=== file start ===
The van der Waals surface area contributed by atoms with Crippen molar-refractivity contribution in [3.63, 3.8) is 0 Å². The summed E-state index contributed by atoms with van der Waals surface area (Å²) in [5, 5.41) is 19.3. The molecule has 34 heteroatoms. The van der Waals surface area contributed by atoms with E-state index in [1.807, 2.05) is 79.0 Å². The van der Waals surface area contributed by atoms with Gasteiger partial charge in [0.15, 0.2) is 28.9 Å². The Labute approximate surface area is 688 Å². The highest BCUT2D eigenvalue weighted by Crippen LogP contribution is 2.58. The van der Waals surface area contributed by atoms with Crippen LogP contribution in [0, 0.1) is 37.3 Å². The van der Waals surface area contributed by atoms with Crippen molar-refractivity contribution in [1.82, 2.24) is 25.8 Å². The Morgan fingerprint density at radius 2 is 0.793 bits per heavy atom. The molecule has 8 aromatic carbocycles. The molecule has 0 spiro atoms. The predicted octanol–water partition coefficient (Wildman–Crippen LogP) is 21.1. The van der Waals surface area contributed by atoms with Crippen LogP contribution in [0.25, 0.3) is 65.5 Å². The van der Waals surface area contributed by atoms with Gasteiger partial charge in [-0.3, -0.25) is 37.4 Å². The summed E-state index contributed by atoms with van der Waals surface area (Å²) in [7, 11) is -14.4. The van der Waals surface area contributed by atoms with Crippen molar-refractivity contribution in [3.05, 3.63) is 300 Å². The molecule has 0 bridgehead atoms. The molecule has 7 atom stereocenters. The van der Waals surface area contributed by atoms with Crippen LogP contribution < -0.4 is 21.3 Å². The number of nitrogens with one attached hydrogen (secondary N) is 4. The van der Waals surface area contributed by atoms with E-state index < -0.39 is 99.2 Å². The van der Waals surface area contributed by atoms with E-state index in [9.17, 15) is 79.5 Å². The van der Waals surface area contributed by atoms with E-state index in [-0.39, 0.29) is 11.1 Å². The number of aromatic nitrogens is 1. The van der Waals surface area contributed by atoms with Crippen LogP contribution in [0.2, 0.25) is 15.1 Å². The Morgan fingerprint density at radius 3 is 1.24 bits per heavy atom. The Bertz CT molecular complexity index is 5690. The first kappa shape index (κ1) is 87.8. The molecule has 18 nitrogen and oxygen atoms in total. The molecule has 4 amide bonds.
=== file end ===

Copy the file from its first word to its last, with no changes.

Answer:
The van der Waals surface area contributed by atoms with Crippen molar-refractivity contribution in [3.63, 3.8) is 0 Å². The summed E-state index contributed by atoms with van der Waals surface area (Å²) in [5, 5.41) is 19.3. The molecule has 34 heteroatoms. The van der Waals surface area contributed by atoms with E-state index in [1.807, 2.05) is 79.0 Å². The van der Waals surface area contributed by atoms with Gasteiger partial charge in [0.15, 0.2) is 28.9 Å². The Labute approximate surface area is 688 Å². The highest BCUT2D eigenvalue weighted by Crippen LogP contribution is 2.58. The van der Waals surface area contributed by atoms with Crippen LogP contribution in [0, 0.1) is 37.3 Å². The van der Waals surface area contributed by atoms with Crippen molar-refractivity contribution in [1.82, 2.24) is 25.8 Å². The Morgan fingerprint density at radius 2 is 0.793 bits per heavy atom. The molecule has 8 aromatic carbocycles. The molecule has 0 spiro atoms. The predicted octanol–water partition coefficient (Wildman–Crippen LogP) is 21.1. The van der Waals surface area contributed by atoms with Crippen LogP contribution in [0.25, 0.3) is 65.5 Å². The van der Waals surface area contributed by atoms with Gasteiger partial charge in [-0.3, -0.25) is 37.4 Å². The summed E-state index contributed by atoms with van der Waals surface area (Å²) in [7, 11) is -14.4. The van der Waals surface area contributed by atoms with Crippen molar-refractivity contribution in [3.05, 3.63) is 300 Å². The molecule has 0 bridgehead atoms. The molecule has 7 atom stereocenters. The van der Waals surface area contributed by atoms with Crippen LogP contribution < -0.4 is 21.3 Å². The number of nitrogens with one attached hydrogen (secondary N) is 4. The van der Waals surface area contributed by atoms with E-state index < -0.39 is 99.2 Å². The van der Waals surface area contributed by atoms with E-state index in [9.17, 15) is 79.5 Å². The van der Waals surface area contributed by atoms with E-state index in [-0.39, 0.29) is 11.1 Å². The number of aromatic nitrogens is 1. The van der Waals surface area contributed by atoms with Crippen LogP contribution in [0.2, 0.25) is 15.1 Å². The Morgan fingerprint density at radius 3 is 1.24 bits per heavy atom. The Bertz CT molecular complexity index is 5690. The first kappa shape index (κ1) is 87.8. The molecule has 18 nitrogen and oxygen atoms in total. The molecule has 4 amide bonds.